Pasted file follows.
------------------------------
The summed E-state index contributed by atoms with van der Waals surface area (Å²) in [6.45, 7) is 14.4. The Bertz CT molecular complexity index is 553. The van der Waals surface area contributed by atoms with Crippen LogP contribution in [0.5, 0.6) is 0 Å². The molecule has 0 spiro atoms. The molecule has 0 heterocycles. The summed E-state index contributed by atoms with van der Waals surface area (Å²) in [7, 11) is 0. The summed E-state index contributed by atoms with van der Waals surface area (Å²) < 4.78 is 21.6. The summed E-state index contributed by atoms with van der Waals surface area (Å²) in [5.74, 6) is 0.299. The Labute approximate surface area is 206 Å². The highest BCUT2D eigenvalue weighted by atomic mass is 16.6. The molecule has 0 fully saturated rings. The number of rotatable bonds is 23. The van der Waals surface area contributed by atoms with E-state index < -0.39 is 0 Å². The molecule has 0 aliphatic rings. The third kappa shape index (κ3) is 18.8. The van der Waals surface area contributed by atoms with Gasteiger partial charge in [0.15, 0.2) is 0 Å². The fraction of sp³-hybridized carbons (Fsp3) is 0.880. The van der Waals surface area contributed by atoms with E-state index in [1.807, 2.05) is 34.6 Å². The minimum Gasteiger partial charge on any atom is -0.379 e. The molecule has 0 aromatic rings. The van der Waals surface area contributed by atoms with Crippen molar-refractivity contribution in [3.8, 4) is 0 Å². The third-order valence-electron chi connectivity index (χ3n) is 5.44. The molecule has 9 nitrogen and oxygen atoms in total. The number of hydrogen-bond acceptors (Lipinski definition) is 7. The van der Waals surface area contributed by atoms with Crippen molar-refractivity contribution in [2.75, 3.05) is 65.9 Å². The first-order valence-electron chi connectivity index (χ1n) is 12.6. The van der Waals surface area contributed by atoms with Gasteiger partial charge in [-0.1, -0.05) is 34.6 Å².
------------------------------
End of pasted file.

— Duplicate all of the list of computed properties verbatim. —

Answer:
The summed E-state index contributed by atoms with van der Waals surface area (Å²) in [6.45, 7) is 14.4. The Bertz CT molecular complexity index is 553. The van der Waals surface area contributed by atoms with Crippen LogP contribution in [0.5, 0.6) is 0 Å². The molecule has 0 spiro atoms. The molecule has 0 heterocycles. The summed E-state index contributed by atoms with van der Waals surface area (Å²) in [7, 11) is 0. The summed E-state index contributed by atoms with van der Waals surface area (Å²) < 4.78 is 21.6. The summed E-state index contributed by atoms with van der Waals surface area (Å²) in [5.74, 6) is 0.299. The Labute approximate surface area is 206 Å². The highest BCUT2D eigenvalue weighted by atomic mass is 16.6. The molecule has 0 fully saturated rings. The number of rotatable bonds is 23. The van der Waals surface area contributed by atoms with E-state index < -0.39 is 0 Å². The molecule has 0 aliphatic rings. The third kappa shape index (κ3) is 18.8. The van der Waals surface area contributed by atoms with Gasteiger partial charge in [0.15, 0.2) is 0 Å². The fraction of sp³-hybridized carbons (Fsp3) is 0.880. The van der Waals surface area contributed by atoms with E-state index in [1.807, 2.05) is 34.6 Å². The minimum Gasteiger partial charge on any atom is -0.379 e. The molecule has 0 aromatic rings. The van der Waals surface area contributed by atoms with Crippen molar-refractivity contribution in [3.8, 4) is 0 Å². The third-order valence-electron chi connectivity index (χ3n) is 5.44. The molecule has 9 nitrogen and oxygen atoms in total. The number of hydrogen-bond acceptors (Lipinski definition) is 7. The van der Waals surface area contributed by atoms with Crippen molar-refractivity contribution in [2.75, 3.05) is 65.9 Å². The first-order valence-electron chi connectivity index (χ1n) is 12.6. The van der Waals surface area contributed by atoms with Gasteiger partial charge in [-0.1, -0.05) is 34.6 Å².